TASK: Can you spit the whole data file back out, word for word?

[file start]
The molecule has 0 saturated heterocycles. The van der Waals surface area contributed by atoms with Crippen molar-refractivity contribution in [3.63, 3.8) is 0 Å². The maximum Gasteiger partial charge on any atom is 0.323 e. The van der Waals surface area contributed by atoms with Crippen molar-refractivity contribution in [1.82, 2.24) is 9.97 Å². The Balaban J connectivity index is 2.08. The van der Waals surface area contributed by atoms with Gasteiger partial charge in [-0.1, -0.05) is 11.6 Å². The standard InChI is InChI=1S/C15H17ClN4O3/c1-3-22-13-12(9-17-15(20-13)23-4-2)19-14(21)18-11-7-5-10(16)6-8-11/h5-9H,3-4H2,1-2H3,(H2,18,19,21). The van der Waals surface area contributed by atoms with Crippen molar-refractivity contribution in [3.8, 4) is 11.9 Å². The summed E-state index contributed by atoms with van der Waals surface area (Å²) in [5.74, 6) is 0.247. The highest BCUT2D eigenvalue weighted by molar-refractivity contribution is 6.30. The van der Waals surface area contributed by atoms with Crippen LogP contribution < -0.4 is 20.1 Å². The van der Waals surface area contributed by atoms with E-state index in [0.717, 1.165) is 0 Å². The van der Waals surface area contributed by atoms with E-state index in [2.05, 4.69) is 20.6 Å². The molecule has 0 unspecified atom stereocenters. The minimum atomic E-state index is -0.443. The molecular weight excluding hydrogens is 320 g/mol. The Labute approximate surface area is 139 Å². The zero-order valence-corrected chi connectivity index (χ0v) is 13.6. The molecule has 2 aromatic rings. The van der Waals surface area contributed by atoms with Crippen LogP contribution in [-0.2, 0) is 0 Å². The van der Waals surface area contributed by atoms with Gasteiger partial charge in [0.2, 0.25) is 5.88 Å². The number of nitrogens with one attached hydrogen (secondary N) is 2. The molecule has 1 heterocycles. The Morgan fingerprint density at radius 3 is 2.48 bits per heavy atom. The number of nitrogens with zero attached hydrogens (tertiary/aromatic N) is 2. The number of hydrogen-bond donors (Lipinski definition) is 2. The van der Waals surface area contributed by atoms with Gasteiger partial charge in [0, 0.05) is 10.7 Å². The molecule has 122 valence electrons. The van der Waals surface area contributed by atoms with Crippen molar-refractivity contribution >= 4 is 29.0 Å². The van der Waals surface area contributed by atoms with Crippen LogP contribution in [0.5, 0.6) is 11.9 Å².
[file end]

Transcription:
The molecule has 0 saturated heterocycles. The van der Waals surface area contributed by atoms with Crippen molar-refractivity contribution in [3.63, 3.8) is 0 Å². The maximum Gasteiger partial charge on any atom is 0.323 e. The van der Waals surface area contributed by atoms with Crippen molar-refractivity contribution in [1.82, 2.24) is 9.97 Å². The Balaban J connectivity index is 2.08. The van der Waals surface area contributed by atoms with Gasteiger partial charge in [-0.1, -0.05) is 11.6 Å². The standard InChI is InChI=1S/C15H17ClN4O3/c1-3-22-13-12(9-17-15(20-13)23-4-2)19-14(21)18-11-7-5-10(16)6-8-11/h5-9H,3-4H2,1-2H3,(H2,18,19,21). The van der Waals surface area contributed by atoms with Crippen molar-refractivity contribution in [3.8, 4) is 11.9 Å². The summed E-state index contributed by atoms with van der Waals surface area (Å²) in [5.74, 6) is 0.247. The highest BCUT2D eigenvalue weighted by molar-refractivity contribution is 6.30. The van der Waals surface area contributed by atoms with Crippen LogP contribution < -0.4 is 20.1 Å². The van der Waals surface area contributed by atoms with E-state index in [0.717, 1.165) is 0 Å². The van der Waals surface area contributed by atoms with E-state index in [2.05, 4.69) is 20.6 Å². The molecule has 0 unspecified atom stereocenters. The minimum atomic E-state index is -0.443. The molecular weight excluding hydrogens is 320 g/mol. The Labute approximate surface area is 139 Å². The zero-order valence-corrected chi connectivity index (χ0v) is 13.6. The molecule has 2 aromatic rings. The van der Waals surface area contributed by atoms with Crippen LogP contribution in [-0.2, 0) is 0 Å². The van der Waals surface area contributed by atoms with Gasteiger partial charge in [0.2, 0.25) is 5.88 Å². The number of nitrogens with one attached hydrogen (secondary N) is 2. The molecule has 1 heterocycles. The Morgan fingerprint density at radius 3 is 2.48 bits per heavy atom. The number of nitrogens with zero attached hydrogens (tertiary/aromatic N) is 2. The number of hydrogen-bond donors (Lipinski definition) is 2. The van der Waals surface area contributed by atoms with Gasteiger partial charge in [0, 0.05) is 10.7 Å². The molecule has 122 valence electrons. The van der Waals surface area contributed by atoms with Crippen molar-refractivity contribution >= 4 is 29.0 Å². The van der Waals surface area contributed by atoms with Crippen LogP contribution in [0.5, 0.6) is 11.9 Å².